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From: Paul Lambert (plambertsprintmail.com)
Date: Sat Mar 10 2001 - 11:39:11 CST
You just need to notify the BXA:
It's a very simple process, but you must notify them of the following
information. Email seems the easiest process that they support:
Step 3: Email Format
SUBJECT LINE OF EMAIL: type in "TSU NOTIFICATION" or "ENC NOTIFICATION" (as
In the body of email:
SUBMISSION TYPE: TSU or ENC
SUBMITTED FOR: (company or person exporting the encryption item)
POINT OF CONTACT:
PHONE and/or FAX:
MANUFACTURER: (if relevant)
PRODUCT NAME/MODEL #:
NOTIFICATION: URL or Internet address of the source code or a copy of the
At 09:17 AM 3/10/01 -0500, Peter D. Junger wrote:
>Raph Levien writes:
>: Hi Coderpunks,
>: I realize this is, strictly speaking, a political rather than
>: technical issue, but at least it's directly related to getting
>: encryption code out there, and I figure that knowledgeable people will
>: be hanging out here.
>: Basically, I want to know under what circumstances we can safely
>: export PDF decryption code with versions of Ghostscript. We ship
>: Ghostscript under three licenses: GPL (for older versions), Aladdin
>: Free Public License (free redistribution but limitations on commercial
>: products; thus not DFSG), and under proprietary licenses to our OEM
>: Here are some relevant facts:
>: * The encryption in PDF is 40-bit RC4, with MD5 used to derive the RC4
>: key from the user-supplied password.
>: * Geoffrey Keating in Australia makes a patch available for Ghostscript
>: which adds the encryption capability.
>: * The competing xpdf package (distributed under GPL only) includes
>: support for PDF decryption.
>: I'd guess that we are allowed to freely distribute 40-bit RC4 with
>: both the GPL and AFPL versions as long as we cc: the BXA on all
>: releases, but for the commercial licensing, we'd have to advise our
>: customers that they need to go through the export licensing process
>: (no matter how pro forma) before including the code in their products.
>: Is this correct?
>This is not legal advice, but position that I have taken in distributing
>some insignificant code and that I would take in your position is that the
>export regulations on crypto only apply to encryption code, not decryption
>There is also the fact that the regulations were supposed to be amended
>to make it clear that object code produced from open source code that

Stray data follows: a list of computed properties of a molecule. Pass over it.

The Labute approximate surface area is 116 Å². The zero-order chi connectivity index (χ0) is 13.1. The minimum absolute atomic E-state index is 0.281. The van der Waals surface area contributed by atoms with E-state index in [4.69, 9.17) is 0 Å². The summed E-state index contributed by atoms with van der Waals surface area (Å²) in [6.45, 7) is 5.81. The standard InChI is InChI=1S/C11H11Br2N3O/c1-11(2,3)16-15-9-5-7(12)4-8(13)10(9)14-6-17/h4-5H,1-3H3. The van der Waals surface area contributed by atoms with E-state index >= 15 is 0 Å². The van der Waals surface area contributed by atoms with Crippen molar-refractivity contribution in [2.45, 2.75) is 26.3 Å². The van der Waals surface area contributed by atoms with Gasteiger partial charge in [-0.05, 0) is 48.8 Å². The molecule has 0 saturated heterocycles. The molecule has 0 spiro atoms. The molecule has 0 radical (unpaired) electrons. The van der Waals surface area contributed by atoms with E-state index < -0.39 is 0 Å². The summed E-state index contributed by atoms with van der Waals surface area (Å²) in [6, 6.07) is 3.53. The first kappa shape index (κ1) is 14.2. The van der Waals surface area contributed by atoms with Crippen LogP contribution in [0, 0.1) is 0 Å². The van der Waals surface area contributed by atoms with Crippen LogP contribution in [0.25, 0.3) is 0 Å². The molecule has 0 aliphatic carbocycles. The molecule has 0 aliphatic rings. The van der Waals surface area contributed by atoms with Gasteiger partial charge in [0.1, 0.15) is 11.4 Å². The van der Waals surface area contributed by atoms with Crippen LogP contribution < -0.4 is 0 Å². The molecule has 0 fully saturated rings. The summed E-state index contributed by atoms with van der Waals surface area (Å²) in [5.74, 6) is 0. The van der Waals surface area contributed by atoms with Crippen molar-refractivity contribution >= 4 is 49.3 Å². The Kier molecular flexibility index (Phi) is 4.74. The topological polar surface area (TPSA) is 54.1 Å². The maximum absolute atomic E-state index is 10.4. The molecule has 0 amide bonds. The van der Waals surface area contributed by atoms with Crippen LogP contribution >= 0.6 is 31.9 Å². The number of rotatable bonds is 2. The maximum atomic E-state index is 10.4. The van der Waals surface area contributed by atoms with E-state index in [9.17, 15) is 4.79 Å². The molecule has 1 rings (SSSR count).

>is publically available can be freely distributed. (I don't know to
>what extent that describes your OEM's situation). As a political matter
>I don't think that any of the situations that you refer to are one's
>where the government would want to risk a suit; although that might
>not stop them from harassment and the application of FUD.
>You might ask the Commerce Department for a ruling and if you get an
>unfavorable one bring it to the attention of the appropriate congress
>critters. I doubt that anyone could find any justification for applying
>the export regulations---at least beyond the notification requirements
>---to a case like yours.
>My impression is that the large commercial software houses actually
>rather like the current encryption regulations, since they can always
>cut a sweet-heart deal with BXA, while the regulations serve as a
>barrier to entry by would-be competitors. It is certainly true that
>the large outfits never gave a bit of support to my suit---or to the
>Bernstein and Karn suits---challenging the regulations. (Of course,
>that may have been because they were afraid to challenge the
>bureaucrats, rather than because they affirmatively liked the
>By the way, I don't know what "DFSG" stands for.
>I do want to thank you for making Ghostscript publically available.
>My computers would be worthless to me without it since I run only
>I hope that this helps, or, at least gets a helpful discussion going.
>Peter D. Junger--Case Western Reserve University Law School--Cleveland, OH
> EMAIL: jungersamsara.law.cwru.edu URL: http://samsara.law.cwru.edu
> NOTE: jungerpdj2-ra.f-remote.cwru.edu no longer exists